Jessica Jones sets a high bar for Marvel superheroines
Now that you’ve had a chance to get through thirteen episodes of Jessica Jones on Netflix, let’s talk about this marvelous show (no pun intended). Krysten Ritter stars as Jessica, a one-time superhero who, when we first meet her, has been deeply traumatized. She’s not hiding her powers but she’s no longer trying to lead the hero life, either, and she’s got obvious PTSD symptoms as well as an alcohol problem. Jessica Jones isn’t about monsters or aliens or evil robots—Jessica has super strength and can kinda-sorta fly, but she is in no way equipped to fight invading armies. So her problems are, by necessity, much more human. In fact, her problem is one human: Kilgrave. We don’t see Kilgrave until the third episode, but his presence looms large from the beginning. Played by David Tennant (Dr. Who), Kilgrave is a nattily dressed psychopath who has the ability to make people do whatever he says. He’s the most terrifying, evil villain in the MCU, who devastates everyone he comes into contact with.
Jessica Jones is a rape recovery allegory that deals with the long-term fallout of rape. What happened to Jessica ripples outward in her life and affects everyone around her, and the show examines the long-term effect of intimate violence in a community. And it happens to men, too—Kilgrave has male victims. Though they are not physically raped like Jessica, Kilgrave’s mind control is another form of violation, and his male victims react the same way, with shame and anger. I wish they had gone all-in on having a male rape survivor, simply to make the point completely explicit, but the allegory stands—intimate violence can happen to anyone.
But the show emphasizes healing as much as it does the initial violation and its ripple effect. Hope (Erin Moriarty), the college student Kilgrave uses to get his hooks back into Jessica, is pregnant due to her rape, and she wants an abortion. “Every second it’s there I get raped again,” she says, and it’s blunt and painful. Jessica and Jerri Hogarth (Carrie-Anne Moss), the lawyer she works with, do not hesitate to aid Hope’s request. She has made a choice, and the characters, and show, are supportive of that choice. Recovery is on the survivor’s terms, and no one else’s.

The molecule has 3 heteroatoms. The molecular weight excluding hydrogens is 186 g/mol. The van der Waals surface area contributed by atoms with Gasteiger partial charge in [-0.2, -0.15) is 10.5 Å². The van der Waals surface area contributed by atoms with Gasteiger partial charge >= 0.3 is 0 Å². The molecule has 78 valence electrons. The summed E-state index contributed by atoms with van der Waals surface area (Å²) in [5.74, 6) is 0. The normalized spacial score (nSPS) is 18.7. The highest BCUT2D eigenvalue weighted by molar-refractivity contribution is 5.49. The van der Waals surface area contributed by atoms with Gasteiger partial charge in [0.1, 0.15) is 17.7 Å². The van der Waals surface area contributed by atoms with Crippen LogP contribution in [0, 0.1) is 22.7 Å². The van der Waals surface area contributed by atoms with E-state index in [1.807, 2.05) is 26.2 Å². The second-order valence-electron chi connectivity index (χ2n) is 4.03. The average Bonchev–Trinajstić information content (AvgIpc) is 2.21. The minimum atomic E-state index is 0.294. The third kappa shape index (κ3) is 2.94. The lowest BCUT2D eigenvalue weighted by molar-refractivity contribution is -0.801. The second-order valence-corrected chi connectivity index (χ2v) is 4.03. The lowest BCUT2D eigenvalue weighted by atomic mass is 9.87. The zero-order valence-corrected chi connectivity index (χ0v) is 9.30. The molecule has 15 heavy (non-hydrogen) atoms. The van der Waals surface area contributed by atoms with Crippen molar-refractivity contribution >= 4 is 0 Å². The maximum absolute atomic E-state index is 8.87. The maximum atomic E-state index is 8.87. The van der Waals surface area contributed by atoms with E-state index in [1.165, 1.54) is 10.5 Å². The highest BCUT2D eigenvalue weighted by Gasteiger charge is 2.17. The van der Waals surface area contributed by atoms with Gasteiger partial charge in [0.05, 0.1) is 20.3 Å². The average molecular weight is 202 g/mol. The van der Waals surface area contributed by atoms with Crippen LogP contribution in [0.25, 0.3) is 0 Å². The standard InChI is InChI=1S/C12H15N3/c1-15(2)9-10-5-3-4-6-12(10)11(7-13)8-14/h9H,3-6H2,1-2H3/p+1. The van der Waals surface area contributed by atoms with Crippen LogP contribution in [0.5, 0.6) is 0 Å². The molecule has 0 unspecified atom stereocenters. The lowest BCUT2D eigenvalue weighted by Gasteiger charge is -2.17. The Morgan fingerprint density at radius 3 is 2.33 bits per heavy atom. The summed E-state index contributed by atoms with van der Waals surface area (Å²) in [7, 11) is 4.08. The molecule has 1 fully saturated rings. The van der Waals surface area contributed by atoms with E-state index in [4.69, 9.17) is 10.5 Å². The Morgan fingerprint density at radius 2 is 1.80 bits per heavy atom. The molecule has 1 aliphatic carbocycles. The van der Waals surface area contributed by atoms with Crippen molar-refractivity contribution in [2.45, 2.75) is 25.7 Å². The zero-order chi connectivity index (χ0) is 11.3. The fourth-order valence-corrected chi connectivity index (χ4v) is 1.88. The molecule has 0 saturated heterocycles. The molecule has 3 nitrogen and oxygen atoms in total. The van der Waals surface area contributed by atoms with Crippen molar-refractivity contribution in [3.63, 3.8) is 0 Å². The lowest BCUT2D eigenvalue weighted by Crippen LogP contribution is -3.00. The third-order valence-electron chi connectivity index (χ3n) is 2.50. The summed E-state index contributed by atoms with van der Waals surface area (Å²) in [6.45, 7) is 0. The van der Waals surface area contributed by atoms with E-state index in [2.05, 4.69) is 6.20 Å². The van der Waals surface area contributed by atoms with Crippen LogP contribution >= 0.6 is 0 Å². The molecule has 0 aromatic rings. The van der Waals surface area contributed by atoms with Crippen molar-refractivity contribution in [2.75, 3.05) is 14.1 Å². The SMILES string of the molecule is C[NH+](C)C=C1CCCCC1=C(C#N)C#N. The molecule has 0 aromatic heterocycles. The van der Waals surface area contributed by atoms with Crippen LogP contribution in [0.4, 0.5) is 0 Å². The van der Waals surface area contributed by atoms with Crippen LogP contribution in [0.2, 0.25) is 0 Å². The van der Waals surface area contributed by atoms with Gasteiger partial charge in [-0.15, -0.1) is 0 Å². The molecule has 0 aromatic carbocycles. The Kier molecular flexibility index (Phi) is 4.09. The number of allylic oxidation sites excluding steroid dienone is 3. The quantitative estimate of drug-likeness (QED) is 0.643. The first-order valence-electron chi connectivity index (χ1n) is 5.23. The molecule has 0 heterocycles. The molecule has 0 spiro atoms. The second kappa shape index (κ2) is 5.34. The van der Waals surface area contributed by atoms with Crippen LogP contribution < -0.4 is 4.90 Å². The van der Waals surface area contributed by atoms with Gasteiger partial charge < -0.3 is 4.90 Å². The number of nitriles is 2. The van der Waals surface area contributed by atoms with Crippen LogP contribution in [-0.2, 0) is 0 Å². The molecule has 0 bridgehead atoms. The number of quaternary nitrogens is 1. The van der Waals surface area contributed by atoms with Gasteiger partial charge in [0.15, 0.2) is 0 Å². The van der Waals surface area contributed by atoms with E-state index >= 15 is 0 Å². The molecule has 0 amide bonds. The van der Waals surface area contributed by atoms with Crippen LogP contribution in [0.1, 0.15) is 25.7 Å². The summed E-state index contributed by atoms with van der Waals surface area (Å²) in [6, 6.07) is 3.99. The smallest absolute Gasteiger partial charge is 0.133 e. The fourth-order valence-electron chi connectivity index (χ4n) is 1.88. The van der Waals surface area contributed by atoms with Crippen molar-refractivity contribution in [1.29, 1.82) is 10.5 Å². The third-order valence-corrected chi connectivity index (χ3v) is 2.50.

Likewise, we see Trish Walker (Rachael Taylor), Jessica’s adoptive sister, supporting Jessica through her recovery, even if it means respecting the distance Jessica puts between them. And Trish is a survivor herself. A former child star, we see the abusive relationship she has with her stage mother, and how insidious that kind of relationship can be, and how hard it is to break that cycle. And she’s also got to deal with that roided-up Captain America wanna-be, Will Simpson.
The real villain of Jessica Jones is male entitlement, embodied by Kilgrave, a man who is literally incapable of understanding consent. Even in the flashback of pre-Kilgrave Jessica, we see her and Trish deal with a bar bro who interrupts their night out to hit on them, because if a woman is in a bar, yes, she must exclusively be there to gain male attention. And Kilgrave is always demanding that Jessica smile, going so far as to force her to text him a daily smiling photograph or else he’ll kill everyone she knows. Kilgrave has mind control, but he’s definable by real-world terms—he’s a Nice Guy creep, a stalker, a predator, a serial rapist. What makes him evil is not his power, it’s his entitlement. Kilgrave is terrifying because he’s REAL.
The counterpoint to Kilgrave is the other man in Jessica’s life, Luke Cage (Mike Colter). Luke has his own set of superpowers (impervious skin), and they have wall-banging super-sex and are generally very hot together. Luke is kind and supportive, But Jessica is haunted by what’s happened to her, and she’s complicit in Luke’s wife’s death, so it’s complicated, to say the least. These episodes are about Jessica’s recovery, which is a road she’s still traversing, but Luke shows her she is capable of forging relationships, even if she’s still got a ways to go before she’s really ready for him—and he for her. Luke’s own series will premiere in April, and hopefully we’ll see more of them together in it.
Then there’s Will Simpson, who is not nearly as scary as Kilgrave, but he represents the same kind of toxic masculinity. Himself a survivor of Kilgrave’s manipulation, he tried to kill Trish under Kilgrave’s command, but repentant, he begins a relationship with her. At first it’s promising. He’s a veteran and a cop and seems like a Boy Scout, and he’s enthusiastic about going down on Trish—it’s great to see a scene of explicit female pleasure in a comic book adaption, which is such a sausage fest normally—but Simpson’s got a temper, and he really just wants these females to get out of his way. Even without Kilgrave’s influence, he’s a classic abuser. And his vitamin regimen is not helping. (He’ll probably become the villain Nuke, and I don’t think it’s a coincidence that he’s styled to look like a low-rent Steve Rogers.)
And we’re still not really getting into the lesbian affair/divorce drama, IGH, Trish’s potential as Hellcat, Malcolm, or Luke’s wife. But overall Jessica Jones is a thematically satisfying, grown up take on superheroes. This is the most R-rated thing we’ve seen from Marvel, and it’s better for being able to explore Jessica’s sexuality and alcoholism, especially as those things play into elements of her recovery. But what really makes the show great is how it presents male entitlement as the villain that needs defeating.
Attached - Krysten Ritter arriving in Brazil last week.
AKM-GSI / Splash News